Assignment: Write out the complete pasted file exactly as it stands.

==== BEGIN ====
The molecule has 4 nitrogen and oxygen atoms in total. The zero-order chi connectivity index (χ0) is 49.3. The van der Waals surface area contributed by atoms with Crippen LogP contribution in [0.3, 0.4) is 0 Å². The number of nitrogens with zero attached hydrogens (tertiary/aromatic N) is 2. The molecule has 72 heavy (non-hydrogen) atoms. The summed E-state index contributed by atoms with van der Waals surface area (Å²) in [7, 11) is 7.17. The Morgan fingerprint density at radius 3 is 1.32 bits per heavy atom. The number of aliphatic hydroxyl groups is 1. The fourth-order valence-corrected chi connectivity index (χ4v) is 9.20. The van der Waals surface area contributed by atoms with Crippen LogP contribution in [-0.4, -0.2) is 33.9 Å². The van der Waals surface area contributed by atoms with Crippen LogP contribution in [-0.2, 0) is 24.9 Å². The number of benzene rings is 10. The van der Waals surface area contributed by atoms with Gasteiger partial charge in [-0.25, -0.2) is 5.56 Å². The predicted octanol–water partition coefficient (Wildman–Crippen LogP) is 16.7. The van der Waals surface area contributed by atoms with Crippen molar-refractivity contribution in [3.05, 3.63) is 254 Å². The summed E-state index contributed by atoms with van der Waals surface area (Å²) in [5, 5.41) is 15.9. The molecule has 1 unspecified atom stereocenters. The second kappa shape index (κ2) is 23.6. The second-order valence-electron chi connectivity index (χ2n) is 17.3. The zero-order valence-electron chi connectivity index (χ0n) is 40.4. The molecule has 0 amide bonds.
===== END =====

The molecule has 4 nitrogen and oxygen atoms in total. The zero-order chi connectivity index (χ0) is 49.3. The van der Waals surface area contributed by atoms with Crippen LogP contribution in [0.3, 0.4) is 0 Å². The number of nitrogens with zero attached hydrogens (tertiary/aromatic N) is 2. The molecule has 72 heavy (non-hydrogen) atoms. The summed E-state index contributed by atoms with van der Waals surface area (Å²) in [7, 11) is 7.17. The Morgan fingerprint density at radius 3 is 1.32 bits per heavy atom. The number of aliphatic hydroxyl groups is 1. The fourth-order valence-corrected chi connectivity index (χ4v) is 9.20. The van der Waals surface area contributed by atoms with Crippen LogP contribution in [-0.4, -0.2) is 33.9 Å². The van der Waals surface area contributed by atoms with Crippen LogP contribution in [-0.2, 0) is 24.9 Å². The number of benzene rings is 10. The van der Waals surface area contributed by atoms with Gasteiger partial charge in [-0.25, -0.2) is 5.56 Å². The predicted octanol–water partition coefficient (Wildman–Crippen LogP) is 16.7. The van der Waals surface area contributed by atoms with Crippen molar-refractivity contribution in [3.05, 3.63) is 254 Å². The summed E-state index contributed by atoms with van der Waals surface area (Å²) in [5, 5.41) is 15.9. The molecule has 1 unspecified atom stereocenters. The second kappa shape index (κ2) is 23.6. The second-order valence-electron chi connectivity index (χ2n) is 17.3. The zero-order valence-electron chi connectivity index (χ0n) is 40.4. The molecule has 0 amide bonds.